Review by Choice Review
Said (Columbia Univ.) is internationally recognized as a scholar with exceptional insight on wide-ranging cultural phenomena. Here he brings the same skills exhibited in his widely heralded work Orientalism (CH, Apr'79) to bear on the age of imperialism. Said makes extensive use of literary masterpieces, intermingling them with a solid understanding of political developments, to present an interesting and original view of the pervasive legacy of imperalism. He sees the impact of imperialism as a "consolidated vision" of the sort Kipling had in mind when he spoke of the "white man's burden." Set against this Eurocentric view were the thoughts and writings of indigenous peoples who struggled valiantly, even as decolonization was in progress, to retain and reassert their own distinct cultural identity. Said's scope is wide; his arguments deep. Yet this book is one that no serious student of modern empire can afford to ignore. Those who seek greater understanding of today's interaction between the West and the Third World cannot overlook its message of the true oneness of the human community. Advanced undergraduate; graduate; faculty. J. A. Casada; Winthrop University
Copyright American Library Association, used with permission.
Review by Booklist Review
A scholarly analysis of the complex, interdependent relationship between the purveyors of culture and the forces of imperialism from the author of Orientalism and Covering Islam. Arguing that many artistic formats foster and sustain the cycle of nationalistic aggression, Said provides an in-depth examination of a handful of notable Western masterpieces that offered both subtle and overt support for the type of rabid expansionism that characterized the nineteenth and early twentieth centuries. The works of writers as diverse as Jane Austen, Rudyard Kipling, Charles Dickens, Joseph Conrad, and Albert Camus sanctioned and promoted the notion of empire building. Conversely, a new literature of independence and self-determination emerged, rejecting standard European and American ethnocentric conceits. A significant and insightful historical and sociological treatise, recommended for larger research collections. (Reviewed Feb 15, 1993)0394587383Margaret Flanagan
From Booklist, Copyright (c) American Library Association. Used with permission.
Review by Publisher's Weekly Review
Said's ( Orientalism ) main theme in this dense, academic study is how literature has reflected and bolstered British, French and U.S. imperialisms, which use self-justifying rhetoric to condone the West's dominance and exploitation of non-Western people. Said, University Professor at Columbia University where he teaches English and comparative literature, teases what he regards as imperialist assumptions out of Jane Austen's Mansfield Park, Rudyard Kipling's Kim , Verdi's Aida and Andre Gide's The Immoralist. In his view, Joseph Conrad was both an anti-imperialist and a deeply reactionary precursor of Western blindness to Third World cultures and aspirations. He tweaks Albert Camus's ``colonial sensibility,'' interprets Melville's Moby-Dick as a parable of U.S. expansionism and reads W. B. Yeats as an Irish national poet voicing resistance to British rule. He also looks at writers such as Salman Rushdie and Chinua Achebe who have asserted the right of Third World citizens to self-determination. Finally, Said castigates the media for its role in justifying U.S. intervention abroad, whether in Panama or during the Gulf war. (Feb.) (c) Copyright PWxyz, LLC. All rights reserved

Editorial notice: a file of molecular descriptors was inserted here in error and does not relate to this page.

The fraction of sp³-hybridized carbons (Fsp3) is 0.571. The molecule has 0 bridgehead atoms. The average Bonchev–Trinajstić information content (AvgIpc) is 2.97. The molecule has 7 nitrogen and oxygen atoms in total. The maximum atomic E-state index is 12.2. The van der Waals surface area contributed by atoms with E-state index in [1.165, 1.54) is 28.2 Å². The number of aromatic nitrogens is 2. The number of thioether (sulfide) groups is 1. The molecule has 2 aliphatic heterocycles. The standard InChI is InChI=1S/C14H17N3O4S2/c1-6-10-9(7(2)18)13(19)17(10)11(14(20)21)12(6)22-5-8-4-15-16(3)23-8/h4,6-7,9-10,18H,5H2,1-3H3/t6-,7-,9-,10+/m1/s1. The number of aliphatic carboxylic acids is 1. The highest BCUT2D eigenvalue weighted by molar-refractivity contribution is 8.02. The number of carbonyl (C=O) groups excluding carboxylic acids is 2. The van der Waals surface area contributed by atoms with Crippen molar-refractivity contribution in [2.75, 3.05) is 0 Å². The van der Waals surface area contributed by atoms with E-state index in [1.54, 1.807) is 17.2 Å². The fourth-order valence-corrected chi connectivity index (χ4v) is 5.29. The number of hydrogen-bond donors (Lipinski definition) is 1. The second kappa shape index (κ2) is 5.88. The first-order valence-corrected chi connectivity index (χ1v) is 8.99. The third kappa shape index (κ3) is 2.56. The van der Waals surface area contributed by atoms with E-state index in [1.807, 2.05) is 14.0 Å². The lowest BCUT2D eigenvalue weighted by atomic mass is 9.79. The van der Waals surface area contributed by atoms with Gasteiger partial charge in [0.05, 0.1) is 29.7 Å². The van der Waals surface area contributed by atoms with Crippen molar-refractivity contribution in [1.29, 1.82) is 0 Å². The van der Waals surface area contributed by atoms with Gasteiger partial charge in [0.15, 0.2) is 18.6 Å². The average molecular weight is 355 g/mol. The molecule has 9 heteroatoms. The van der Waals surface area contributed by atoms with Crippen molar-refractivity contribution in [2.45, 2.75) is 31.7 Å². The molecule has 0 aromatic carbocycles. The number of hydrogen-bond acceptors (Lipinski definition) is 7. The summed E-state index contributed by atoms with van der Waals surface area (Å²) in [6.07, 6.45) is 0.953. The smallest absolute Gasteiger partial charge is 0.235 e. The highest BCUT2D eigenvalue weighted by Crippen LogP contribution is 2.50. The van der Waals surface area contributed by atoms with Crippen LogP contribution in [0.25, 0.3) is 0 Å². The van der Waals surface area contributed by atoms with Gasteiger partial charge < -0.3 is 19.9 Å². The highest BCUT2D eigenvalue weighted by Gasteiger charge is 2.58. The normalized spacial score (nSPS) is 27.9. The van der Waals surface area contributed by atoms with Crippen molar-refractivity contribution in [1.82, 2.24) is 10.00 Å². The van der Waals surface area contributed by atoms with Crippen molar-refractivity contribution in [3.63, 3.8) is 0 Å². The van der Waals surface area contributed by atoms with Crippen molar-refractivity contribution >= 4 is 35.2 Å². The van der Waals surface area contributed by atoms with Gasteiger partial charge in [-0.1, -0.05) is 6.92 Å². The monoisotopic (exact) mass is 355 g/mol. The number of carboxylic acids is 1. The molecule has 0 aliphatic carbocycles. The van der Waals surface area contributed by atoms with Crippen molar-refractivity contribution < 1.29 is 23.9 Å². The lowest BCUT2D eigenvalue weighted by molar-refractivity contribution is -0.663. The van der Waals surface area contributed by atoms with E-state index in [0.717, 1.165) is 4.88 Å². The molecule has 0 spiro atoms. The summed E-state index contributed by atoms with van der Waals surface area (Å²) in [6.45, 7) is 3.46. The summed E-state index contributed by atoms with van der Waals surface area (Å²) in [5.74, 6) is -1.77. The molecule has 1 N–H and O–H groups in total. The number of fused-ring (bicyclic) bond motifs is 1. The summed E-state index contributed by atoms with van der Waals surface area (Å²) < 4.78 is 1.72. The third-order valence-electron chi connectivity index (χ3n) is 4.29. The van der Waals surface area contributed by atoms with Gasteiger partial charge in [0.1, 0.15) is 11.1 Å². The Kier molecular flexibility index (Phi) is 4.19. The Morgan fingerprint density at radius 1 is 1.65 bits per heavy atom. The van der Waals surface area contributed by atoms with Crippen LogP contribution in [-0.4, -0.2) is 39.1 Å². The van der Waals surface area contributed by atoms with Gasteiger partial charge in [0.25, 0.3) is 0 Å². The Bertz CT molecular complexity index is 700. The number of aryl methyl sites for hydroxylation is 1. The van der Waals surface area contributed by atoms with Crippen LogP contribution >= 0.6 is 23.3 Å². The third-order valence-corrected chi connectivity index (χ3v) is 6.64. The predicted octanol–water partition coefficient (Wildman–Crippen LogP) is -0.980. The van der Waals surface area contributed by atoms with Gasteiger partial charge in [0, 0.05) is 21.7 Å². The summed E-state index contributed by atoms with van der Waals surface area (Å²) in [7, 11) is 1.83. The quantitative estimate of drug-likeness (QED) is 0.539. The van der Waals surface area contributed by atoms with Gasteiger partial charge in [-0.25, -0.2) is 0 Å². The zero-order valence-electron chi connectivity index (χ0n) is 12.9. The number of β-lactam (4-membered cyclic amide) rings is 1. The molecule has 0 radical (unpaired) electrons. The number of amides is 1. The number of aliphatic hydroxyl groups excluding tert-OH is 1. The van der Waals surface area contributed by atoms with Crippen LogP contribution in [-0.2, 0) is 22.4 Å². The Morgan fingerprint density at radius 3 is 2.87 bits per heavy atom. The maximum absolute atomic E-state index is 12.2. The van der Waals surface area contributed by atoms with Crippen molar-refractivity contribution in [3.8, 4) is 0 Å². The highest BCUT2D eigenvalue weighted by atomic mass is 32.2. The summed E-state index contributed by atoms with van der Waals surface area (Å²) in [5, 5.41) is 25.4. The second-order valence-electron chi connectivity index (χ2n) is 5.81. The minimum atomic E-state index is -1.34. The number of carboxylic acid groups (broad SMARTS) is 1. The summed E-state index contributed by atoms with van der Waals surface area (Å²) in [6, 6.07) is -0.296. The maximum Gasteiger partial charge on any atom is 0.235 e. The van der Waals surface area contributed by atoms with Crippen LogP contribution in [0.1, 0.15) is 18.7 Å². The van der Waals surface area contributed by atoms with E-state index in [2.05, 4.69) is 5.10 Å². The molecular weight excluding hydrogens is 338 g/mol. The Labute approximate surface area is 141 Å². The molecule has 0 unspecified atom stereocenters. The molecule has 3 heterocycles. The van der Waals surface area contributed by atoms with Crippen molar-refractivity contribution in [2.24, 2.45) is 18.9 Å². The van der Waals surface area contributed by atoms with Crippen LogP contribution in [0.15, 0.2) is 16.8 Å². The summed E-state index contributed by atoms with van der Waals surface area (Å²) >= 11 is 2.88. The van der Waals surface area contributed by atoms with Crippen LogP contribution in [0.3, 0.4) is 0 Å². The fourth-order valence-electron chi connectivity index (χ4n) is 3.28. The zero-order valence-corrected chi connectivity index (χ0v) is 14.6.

(c) Copyright PWxyz, LLC. All rights reserved
Review by Kirkus Book Review
Said's latest book largely reiterates his familiar argument for cultural recognition of the ``Other'' (more cogently marshalled in his Orientalism, 1978), particularly the colonized ``Other'' that has been molded in popular perception by the crucial (to Said) element of Western imperialism. Perusing Verdi's Aida, Conrad's Heart of Darkness, Kipling's Kim, even Jane Austen's Mansfield Park, Said insists that the fact that one culture has dominated another is the subtext for any 19th-century exploration of the exotic--or even, in Austen's case, for ``the ordination'' of the colonizer's rights and local freedoms. Said, though a gifted professor, is a gluey stylist (``Moreover, the various struggles for dominance among states, nationalisms, ethnic groups, regions, and cultural entities have conducted and simplified a manipulation of opinion and discourse, a production and consumption of ideological media representations, a simplification and reduction of vast complexities into easy currency, the easier to deploy and exploit them in the interest of state politics'')--and he is certainly subject to his own charges of simplification. Didn't colonized cultures have, in turn, their own colonies, imperialisms, dominations? Has there ever been a human society in which the ``Other,'' the ``impure,'' the ``raw,'' the ``strange'' hasn't been used as a lever for advantage? Is culture, for that matter, supposed to be complex and fair--or is it, rather, self-essential and reflective? Said spends no time weighing these questions, which he sends out onto the field but never puts in play. It's following the sections of highly tenuous lit-crit here that Said's lack of focus and ill-thought-out positions become most apparent. Drifting screeds and apologies--against the Gulf War, for Oliver Stone's JFK and the equally astigmatic Salman Rushdie--plus ever more academic recommendations of scholarly books Said agrees with give his own a tiresome, soapboxy sensibility, undercutting its formality and most of its seriousness.
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